“They went for this factory farming model and succeeded in just a few years. They just took the bull by the horns, literally, and went for it.”

For example, Moy Park – which dominates the poultry sector here – was processing five million chickens per week in 2015, up 60% from just six years earlier.

Moy Park said that all of its expansion plans are subject to "highly regulated" environmental modelling and that no decisions are taken without full planning permission.

Source: Sergey Bogdanov, Shutterstock.

Source: Sergey Bogdanov, Shutterstock.

Increase in farms

Mr Orr also said Going for Growth was promoted at the expense of DAERA’s environmental responsibilities.

He added: “At the same time as Going for Growth, there was a biodiversity strategy trying to grapple with one of the most ecologically depleted parts of the world – which is what we are.

“Virtually none of the targets in the biodiversity strategy were met. We had this collision course which should have been mediated by governance, but it wasn’t.”

Mr Orr said this led to the sharp increase in farms in Northern Ireland in recent years, with many concentrated along the border.

A similar approach to agricultural policy was also adopted in the Republic of Ireland. Many of these farms are in border areas, with 74% of the Republic’s poultry farms concentrated in Monaghan and Cavan.

Mr Orr said the rise in farms near protected nature sites along the border is the “manifestation of broken governance”, representing another “consequence of the system that led to RHI” and other failed schemes.

He also said the Northern Ireland Environmental Agency (NIEA), which is part of DAERA, is “politically captured”.

“You have this behemoth – which is DAERA – and this wee, tiny element that’s trying to regulate it.

“It’s the job of the NIEA to intervene but it can’t do it because you have policy people within DAERA trying to push a ‘growth agenda’ which gets prioritised over protecting the environment.”

However, DAERA told The Detail the impact of planning applications which are close to protected nature sites are properly assessed, and that it provides guidance to councils on such issues.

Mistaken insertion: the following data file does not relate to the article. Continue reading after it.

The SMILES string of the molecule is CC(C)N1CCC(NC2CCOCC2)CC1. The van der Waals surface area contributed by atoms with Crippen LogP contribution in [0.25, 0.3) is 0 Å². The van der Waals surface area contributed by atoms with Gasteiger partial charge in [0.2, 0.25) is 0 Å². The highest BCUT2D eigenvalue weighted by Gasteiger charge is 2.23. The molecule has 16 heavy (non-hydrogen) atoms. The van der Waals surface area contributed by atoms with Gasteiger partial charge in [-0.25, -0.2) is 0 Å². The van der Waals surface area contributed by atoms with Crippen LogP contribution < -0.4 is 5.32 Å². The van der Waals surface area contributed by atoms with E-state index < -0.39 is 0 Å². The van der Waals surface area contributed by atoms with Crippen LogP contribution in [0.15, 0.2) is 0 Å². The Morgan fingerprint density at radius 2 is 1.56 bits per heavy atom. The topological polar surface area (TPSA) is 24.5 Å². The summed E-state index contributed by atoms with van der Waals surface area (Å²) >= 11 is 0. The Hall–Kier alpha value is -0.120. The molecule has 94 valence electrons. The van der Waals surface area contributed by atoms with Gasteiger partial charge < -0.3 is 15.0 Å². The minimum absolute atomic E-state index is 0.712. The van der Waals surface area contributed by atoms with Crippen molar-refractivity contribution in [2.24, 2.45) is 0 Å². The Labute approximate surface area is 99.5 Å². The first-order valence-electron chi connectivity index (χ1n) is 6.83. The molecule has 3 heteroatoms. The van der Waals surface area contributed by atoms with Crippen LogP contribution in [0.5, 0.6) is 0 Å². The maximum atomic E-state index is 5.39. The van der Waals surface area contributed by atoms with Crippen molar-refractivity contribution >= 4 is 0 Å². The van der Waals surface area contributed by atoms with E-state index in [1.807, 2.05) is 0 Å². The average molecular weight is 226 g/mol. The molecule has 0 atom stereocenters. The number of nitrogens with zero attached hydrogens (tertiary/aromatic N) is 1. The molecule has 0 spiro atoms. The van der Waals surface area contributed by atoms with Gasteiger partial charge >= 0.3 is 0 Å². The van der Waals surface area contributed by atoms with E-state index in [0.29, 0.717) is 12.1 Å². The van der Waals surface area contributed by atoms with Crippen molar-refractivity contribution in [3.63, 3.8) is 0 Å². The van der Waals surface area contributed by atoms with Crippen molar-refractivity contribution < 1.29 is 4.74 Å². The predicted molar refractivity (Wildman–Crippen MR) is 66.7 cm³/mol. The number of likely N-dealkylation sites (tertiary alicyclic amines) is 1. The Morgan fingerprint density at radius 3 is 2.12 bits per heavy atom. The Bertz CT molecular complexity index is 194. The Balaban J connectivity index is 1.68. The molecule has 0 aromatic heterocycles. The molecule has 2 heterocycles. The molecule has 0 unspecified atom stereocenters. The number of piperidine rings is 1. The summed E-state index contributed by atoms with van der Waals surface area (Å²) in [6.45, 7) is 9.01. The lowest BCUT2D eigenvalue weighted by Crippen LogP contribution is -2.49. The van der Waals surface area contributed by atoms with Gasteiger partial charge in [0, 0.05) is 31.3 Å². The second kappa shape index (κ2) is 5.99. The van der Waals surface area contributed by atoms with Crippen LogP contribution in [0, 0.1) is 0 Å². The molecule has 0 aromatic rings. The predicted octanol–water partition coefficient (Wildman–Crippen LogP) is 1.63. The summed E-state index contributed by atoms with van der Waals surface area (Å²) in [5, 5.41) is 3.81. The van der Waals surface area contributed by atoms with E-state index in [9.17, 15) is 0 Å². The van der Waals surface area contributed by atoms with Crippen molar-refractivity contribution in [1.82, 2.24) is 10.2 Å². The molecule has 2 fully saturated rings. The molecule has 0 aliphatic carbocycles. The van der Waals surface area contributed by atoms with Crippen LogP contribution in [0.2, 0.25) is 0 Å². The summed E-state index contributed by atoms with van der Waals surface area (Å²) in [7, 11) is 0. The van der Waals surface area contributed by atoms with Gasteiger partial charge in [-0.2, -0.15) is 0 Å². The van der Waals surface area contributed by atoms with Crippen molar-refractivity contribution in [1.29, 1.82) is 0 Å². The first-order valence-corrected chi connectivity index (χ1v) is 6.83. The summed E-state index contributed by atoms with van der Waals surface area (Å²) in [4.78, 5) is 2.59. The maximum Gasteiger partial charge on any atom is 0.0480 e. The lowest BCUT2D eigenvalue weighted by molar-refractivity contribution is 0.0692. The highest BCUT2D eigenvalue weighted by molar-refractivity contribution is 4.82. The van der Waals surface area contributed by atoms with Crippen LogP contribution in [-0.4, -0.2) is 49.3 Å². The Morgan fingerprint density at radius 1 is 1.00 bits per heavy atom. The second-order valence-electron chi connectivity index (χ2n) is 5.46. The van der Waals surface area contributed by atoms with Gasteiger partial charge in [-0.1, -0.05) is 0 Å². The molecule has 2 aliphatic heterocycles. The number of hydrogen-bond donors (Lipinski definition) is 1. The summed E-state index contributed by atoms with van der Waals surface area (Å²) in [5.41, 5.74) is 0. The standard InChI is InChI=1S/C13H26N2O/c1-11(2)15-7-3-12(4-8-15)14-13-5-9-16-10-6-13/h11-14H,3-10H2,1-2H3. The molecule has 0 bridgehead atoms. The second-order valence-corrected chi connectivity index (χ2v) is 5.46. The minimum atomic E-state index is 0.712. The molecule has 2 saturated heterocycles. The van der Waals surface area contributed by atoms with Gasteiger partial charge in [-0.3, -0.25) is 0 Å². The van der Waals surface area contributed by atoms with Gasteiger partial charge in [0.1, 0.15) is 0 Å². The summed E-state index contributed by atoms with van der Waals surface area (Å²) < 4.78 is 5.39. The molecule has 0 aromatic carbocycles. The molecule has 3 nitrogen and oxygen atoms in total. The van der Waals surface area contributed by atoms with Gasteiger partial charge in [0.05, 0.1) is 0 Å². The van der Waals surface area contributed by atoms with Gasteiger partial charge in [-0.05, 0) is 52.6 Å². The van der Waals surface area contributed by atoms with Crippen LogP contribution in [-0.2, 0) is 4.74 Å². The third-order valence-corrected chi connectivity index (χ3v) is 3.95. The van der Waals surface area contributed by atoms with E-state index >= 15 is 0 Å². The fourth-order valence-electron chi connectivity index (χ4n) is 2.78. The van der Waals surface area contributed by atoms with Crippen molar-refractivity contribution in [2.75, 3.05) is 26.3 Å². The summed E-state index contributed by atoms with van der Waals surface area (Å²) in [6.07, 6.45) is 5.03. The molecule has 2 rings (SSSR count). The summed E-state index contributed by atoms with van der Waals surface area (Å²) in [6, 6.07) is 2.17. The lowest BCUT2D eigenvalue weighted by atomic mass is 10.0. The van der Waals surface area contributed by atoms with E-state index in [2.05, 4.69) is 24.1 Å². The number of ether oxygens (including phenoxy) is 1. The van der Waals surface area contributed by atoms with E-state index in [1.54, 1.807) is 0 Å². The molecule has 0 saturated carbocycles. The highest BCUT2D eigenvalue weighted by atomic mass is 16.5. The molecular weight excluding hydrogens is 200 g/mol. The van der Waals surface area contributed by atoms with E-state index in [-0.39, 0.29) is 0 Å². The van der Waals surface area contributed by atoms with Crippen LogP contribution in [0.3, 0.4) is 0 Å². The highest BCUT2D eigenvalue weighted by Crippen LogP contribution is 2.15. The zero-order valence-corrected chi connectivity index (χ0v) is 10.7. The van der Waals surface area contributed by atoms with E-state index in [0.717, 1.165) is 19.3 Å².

Councils have maintained they follow all the relevant laws with regards to approving agricultural planning applications.

Ammonia thresholds

Mr Orr referenced how, in recent years in Northern Ireland, expansionist agricultural policies have won out over environmental concerns – even when they are raised by state agencies.

In July 2019, Shared Environmental Services (SES) – which advises Northern Ireland councils on environmental issues relating to planning – issued new guidance on ammonia thresholds.

This was aimed at setting the ammonia contribution level, at which farming applications require further assessment, at 0.1% – 10 times lower than DEARA’s current policy.

SES attempted to implement this new protocol following a 2018 European Court of Justice decision, relating to ammonia levels in the Netherlands, which would have put Northern Ireland in line with the most up-to-date international standards.

If a farm were to surpass the ammonia threshold, under the SES’ proposal, the farm wouldn’t automatically be blocked from being developed.

But it would necessitate a cumulative ammonia assessment of the proposed farm – along with farms in the neighbouring area – to establish if, collectively, they were in breach of the threshold.